Collective Impact 3.0
3 June 2015 at 10:46 am
Riding the wave of collective impact is to remember that while there are deep and intractable problems to solve, there are also many small scale situations that might be addressed with ingenuity and wise leadership, writes social worker and associate at Together SA, Moira Deslandes.
For generations, social workers, policy makers, funders and politicians have worked together (and apart) to try to get to the bottom of what gets in the way of communities reaching their potential.
The linear analysis of cause and effect has led to linear responses that often manifested as silos. The first generation of us worked with commitment, yet often in splendid isolation, from other parts of the system and indeed other systems impacting on the lives of those who were not getting their fair share of the information, resources and gifts of the commons.
The second generation of us worked in partnership and collaboration – Roundtables in plentiful supply (although there have been times when I felt I was going round and round the mulberry bush). We all know that collaboration is not an outcome. How many meetings and discussions have you been a part of when the biggest decision was the date of the next meeting? And even though there were little wins along the way and some successes at a bi-lateral or tri-lateral level between a few key players, many of those wins were for the agencies involved and their shared clients, rather than an attempt to get to root causes.
During May, Collaboration for Impact and partners from around the country, hosted Mark Cabaj, one of the lynchpins behind the Tamarack Institute this past couple of weeks. For over ten years Mark led Tamarack Institute for Community Engagement’s Vibrant Communities work.
This poverty focused work across scores of cities uses a collective impact approach a decade before the term was coined. Mark's experience in collective impact and complex-based community change theory are internationally acclaimed. His work across systems, tiers of Government, communities and business in Canada helped build a reputation as a practical and inspiring leader and educator. Mark’s deep experience was a treasure trove of practical and applied ideas for those went to his workshops. If you missed him there is a cornucopia collection on the Tamarack Institute’s site.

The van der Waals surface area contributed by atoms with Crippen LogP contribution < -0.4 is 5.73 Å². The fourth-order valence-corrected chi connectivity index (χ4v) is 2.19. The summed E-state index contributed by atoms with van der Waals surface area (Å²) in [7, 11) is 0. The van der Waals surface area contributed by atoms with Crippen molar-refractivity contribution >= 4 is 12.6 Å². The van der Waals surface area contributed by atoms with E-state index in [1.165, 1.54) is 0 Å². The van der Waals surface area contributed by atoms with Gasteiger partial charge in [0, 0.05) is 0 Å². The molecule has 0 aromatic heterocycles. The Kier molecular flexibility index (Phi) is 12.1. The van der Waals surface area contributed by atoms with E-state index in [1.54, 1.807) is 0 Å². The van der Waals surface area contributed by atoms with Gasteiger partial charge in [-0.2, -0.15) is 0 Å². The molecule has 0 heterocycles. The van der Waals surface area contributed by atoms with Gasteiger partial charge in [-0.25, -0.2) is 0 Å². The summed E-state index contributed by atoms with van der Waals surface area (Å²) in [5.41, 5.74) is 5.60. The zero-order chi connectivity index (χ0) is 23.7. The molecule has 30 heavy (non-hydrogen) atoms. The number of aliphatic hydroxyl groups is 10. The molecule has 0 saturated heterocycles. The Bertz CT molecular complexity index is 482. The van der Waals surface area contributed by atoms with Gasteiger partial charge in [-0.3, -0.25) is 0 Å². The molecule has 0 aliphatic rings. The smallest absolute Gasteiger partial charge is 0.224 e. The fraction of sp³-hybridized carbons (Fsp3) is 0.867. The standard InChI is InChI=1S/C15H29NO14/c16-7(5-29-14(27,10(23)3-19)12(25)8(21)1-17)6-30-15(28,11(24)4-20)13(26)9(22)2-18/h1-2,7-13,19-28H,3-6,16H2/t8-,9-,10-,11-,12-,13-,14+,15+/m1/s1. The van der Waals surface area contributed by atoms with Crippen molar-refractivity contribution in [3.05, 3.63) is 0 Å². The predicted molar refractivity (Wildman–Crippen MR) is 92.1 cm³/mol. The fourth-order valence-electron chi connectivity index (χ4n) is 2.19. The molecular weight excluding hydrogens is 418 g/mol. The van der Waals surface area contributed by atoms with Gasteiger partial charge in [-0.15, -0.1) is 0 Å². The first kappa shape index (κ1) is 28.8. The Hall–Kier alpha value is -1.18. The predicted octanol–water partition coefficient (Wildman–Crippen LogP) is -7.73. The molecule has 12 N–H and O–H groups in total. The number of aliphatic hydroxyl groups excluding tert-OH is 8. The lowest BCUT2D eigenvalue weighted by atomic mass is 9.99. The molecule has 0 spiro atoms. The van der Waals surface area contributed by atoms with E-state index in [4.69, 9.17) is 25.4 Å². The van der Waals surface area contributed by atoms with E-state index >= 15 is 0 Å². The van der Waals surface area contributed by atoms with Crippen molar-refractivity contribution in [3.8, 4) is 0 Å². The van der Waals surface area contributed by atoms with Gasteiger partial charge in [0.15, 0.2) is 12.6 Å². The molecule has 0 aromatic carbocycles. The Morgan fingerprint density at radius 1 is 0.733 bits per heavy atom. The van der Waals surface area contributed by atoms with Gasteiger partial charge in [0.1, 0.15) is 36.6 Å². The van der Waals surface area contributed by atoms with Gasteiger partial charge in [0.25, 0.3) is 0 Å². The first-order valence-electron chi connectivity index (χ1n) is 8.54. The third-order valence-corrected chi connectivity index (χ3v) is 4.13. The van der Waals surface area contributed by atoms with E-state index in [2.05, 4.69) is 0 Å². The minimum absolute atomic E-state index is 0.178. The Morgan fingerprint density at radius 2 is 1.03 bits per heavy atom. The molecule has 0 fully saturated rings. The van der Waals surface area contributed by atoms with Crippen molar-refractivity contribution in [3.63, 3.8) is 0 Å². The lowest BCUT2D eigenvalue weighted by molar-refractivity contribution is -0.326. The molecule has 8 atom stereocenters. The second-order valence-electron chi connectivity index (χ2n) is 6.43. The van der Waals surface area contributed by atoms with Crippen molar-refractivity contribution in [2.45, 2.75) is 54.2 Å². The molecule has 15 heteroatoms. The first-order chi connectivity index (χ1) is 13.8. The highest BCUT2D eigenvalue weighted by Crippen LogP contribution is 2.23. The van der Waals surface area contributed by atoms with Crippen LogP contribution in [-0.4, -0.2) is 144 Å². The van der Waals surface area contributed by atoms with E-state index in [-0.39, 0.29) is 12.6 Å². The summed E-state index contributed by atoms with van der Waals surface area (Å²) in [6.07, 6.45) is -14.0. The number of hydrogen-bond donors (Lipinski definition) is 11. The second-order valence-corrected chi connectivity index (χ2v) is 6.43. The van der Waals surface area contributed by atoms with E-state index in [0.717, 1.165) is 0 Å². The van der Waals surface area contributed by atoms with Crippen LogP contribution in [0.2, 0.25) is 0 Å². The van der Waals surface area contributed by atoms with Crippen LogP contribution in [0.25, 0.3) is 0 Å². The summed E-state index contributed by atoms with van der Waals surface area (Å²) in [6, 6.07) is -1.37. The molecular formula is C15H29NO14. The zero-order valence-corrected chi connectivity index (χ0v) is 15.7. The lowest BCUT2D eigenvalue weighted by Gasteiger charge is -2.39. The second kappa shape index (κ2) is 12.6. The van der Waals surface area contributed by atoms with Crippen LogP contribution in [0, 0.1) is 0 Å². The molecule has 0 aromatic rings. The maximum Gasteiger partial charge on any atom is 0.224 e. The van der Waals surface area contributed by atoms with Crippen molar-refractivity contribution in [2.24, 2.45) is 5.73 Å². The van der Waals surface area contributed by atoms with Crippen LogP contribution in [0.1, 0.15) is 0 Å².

His South Australian leg was hosted by Together SA and the hunger to learn from Mark and more about developmental evaluation and moving the needle was evidenced by the largest number of registrants for the whole tour coming in Adelaide. This is certainly a sign there is an appetite to learning more about collective impact and its applications in a South Australian context.
Never shying away from the reality of complexity and complex adaptive systems, Cabaj explored some emerging principles and practices of adaptive leadership, and management, aimed to improve the probabilities, but never guarantee, that people and organisations can move the needle on complex issues. Collective impact approaches are by nature large scale and this feature is essential in shifting the dial and requires adaptive leadership.
South Australia has a number of leading practices that support collective impact including public sector initiatives:
– 90 day projects http://publicsector.sa.gov.au/culture/90-day-projects/
– SA Connected http://dpc.sa.gov.au/sa-connected-ready-future for government data sharing policy and systems
Together SA is supporting two community driven approaches to collective impact – one in the metropolitan area and other in the southern suburbs. These initiatives are gaining momentum and both focus on the early years :
– Together in the South http://www.togethersa.org.au/project/in-the-south/
– Mid Murray Family Connections http://www.togethersa.org.au/project/mid-murray/
Riding the wave of collective impact is to remember that while there are deep and intractable, indeed wicked problems to solve, there are also many small scale situations that might be addressed with ingenuity, excellent facilitation, reconfiguration of resources, wise leadership.
Mark’s parting words were “collective impact when necessary but not necessarily collective impact”.
If you missed Mark’s visit check out for a storify of the twitter feed http://t.co/jsqz0n0HND
About the Author: Moira Deslandes has worked from the kitchen table to the cabinet table as a direct service social worker to the Chief of Staff to a Minister in Government. She is an associate of Together SA.